Born in Marton, near Middlesborough, James Cook would go on to become one of the most famous explorers in British maritime history.
Indeed, young James’ childhood was nothing remarkable, and following his rudimentary education, Cook became an apprentice to William Sanderson, a local grocer. After 18 months working next to Staithes’ busy harbour, James felt the calling of the sea. Sanderson – not wanting to stand in the young man’s way – introduced Cook to his friend, John Walker, a ship owner from Whitby, who took him on as an apprentice seaman.
Cook lived in the Walker family house in Whitby and went to school with the other apprentices in the town. Cook worked hard, and was soon serving on one of Walkers’ “cats”, the Freelove. Cats were hardy ships, built in Whitby to take coal down the coast to London. Cook was a quick learner and rapidly established himself as one of the most promising apprentices in Walkers’ care.
In 1750, Cook’s apprenticeship with the Walkers ended, though he carried on working for them as a seaman. As always with Cook, it wasn’t long before he was promoted, and in 1755, he was offered the command of the Friendship, a cat he was familiar with. For many, this would have been the realisation of an ambition and they would have grasped the chance with both hands. Cook, however, wanted more than to spend his remaining years sailing in coastal waters in poor weather, so he politely turned down the Walkers’ offer and joined the Royal Navy.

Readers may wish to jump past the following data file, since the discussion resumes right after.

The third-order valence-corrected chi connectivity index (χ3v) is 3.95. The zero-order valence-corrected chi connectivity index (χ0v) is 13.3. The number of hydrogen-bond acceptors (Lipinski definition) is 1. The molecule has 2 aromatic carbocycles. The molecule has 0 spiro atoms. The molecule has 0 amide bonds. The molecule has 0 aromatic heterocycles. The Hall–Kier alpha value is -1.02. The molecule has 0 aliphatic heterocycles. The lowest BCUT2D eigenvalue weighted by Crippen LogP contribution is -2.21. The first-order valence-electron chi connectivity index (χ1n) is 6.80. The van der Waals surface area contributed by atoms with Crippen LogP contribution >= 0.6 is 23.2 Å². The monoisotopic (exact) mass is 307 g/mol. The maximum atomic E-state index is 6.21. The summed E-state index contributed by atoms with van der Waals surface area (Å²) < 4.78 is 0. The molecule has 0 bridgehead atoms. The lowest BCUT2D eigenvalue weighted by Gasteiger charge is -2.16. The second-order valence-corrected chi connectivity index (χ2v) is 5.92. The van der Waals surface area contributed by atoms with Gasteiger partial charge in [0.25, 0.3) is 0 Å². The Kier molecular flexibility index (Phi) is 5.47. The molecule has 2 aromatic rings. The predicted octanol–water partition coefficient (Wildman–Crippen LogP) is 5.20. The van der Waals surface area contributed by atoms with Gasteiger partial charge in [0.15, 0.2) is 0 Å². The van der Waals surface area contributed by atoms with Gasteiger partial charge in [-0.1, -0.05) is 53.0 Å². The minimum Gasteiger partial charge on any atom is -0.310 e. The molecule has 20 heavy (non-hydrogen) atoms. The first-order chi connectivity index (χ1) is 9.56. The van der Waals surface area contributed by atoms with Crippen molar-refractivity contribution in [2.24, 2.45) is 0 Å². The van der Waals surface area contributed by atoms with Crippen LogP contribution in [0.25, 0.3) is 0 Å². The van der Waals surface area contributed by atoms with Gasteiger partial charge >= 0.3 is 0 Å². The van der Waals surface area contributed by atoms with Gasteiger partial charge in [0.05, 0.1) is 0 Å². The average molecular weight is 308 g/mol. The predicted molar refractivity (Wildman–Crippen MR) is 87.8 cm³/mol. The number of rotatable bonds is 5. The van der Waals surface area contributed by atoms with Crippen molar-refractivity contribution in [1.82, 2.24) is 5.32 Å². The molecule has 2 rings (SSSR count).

Cook was placed on board H.M.S. Eagle, and in November 1755 he saw his first (albeit rather mundane) action. The French ship, Esperance, was in poor shape before it met the Eagle and her squadron, and it did not take long before she was battered into submission. Sadly for Cook, the Esperance was set alight during the short battle and could not be saved, thus denying the British the prize.
Two years later, Cook was posted to the larger H.M.S. Pembroke, and in early 1758 he set sail for Halifax, Nova Scotia. Service in North America proved to be the making of Cook. After the capture of Louisburg in late 1758, the Pembroke was part of the expedition tasked with surveying and mapping the St. Lawrence River to create an accurate chart, thus allowing British ships to navigate safely through the area.
In 1762 Cook was back in England, where he married Elizabeth Batts. The marriage produced six children – though, unfortunately, Mrs. Cook was to outlive them all.
While Cook was marrying, Admiral Lord Colville was writing to the Admiralty, mentioning his “experience of Mr Cook’s genius and capacity” and suggesting that he be considered for more cartography. The Admiralty took notice and in 1763 Cook was instructed to survey the 6,000-mile coast of Newfoundland.
After two successful seasons in Newfoundland, Cook was asked to observe the 1769 transit of Venus from the South Pacific. This was necessary to determine distances between the Earth and the Sun, and the Royal Society needed observations to be carried out from points across the globe. The added benefit of sending Cook into the South Pacific was that he could search for the fabled Terra Australis Incognita, the Great Southern Continent.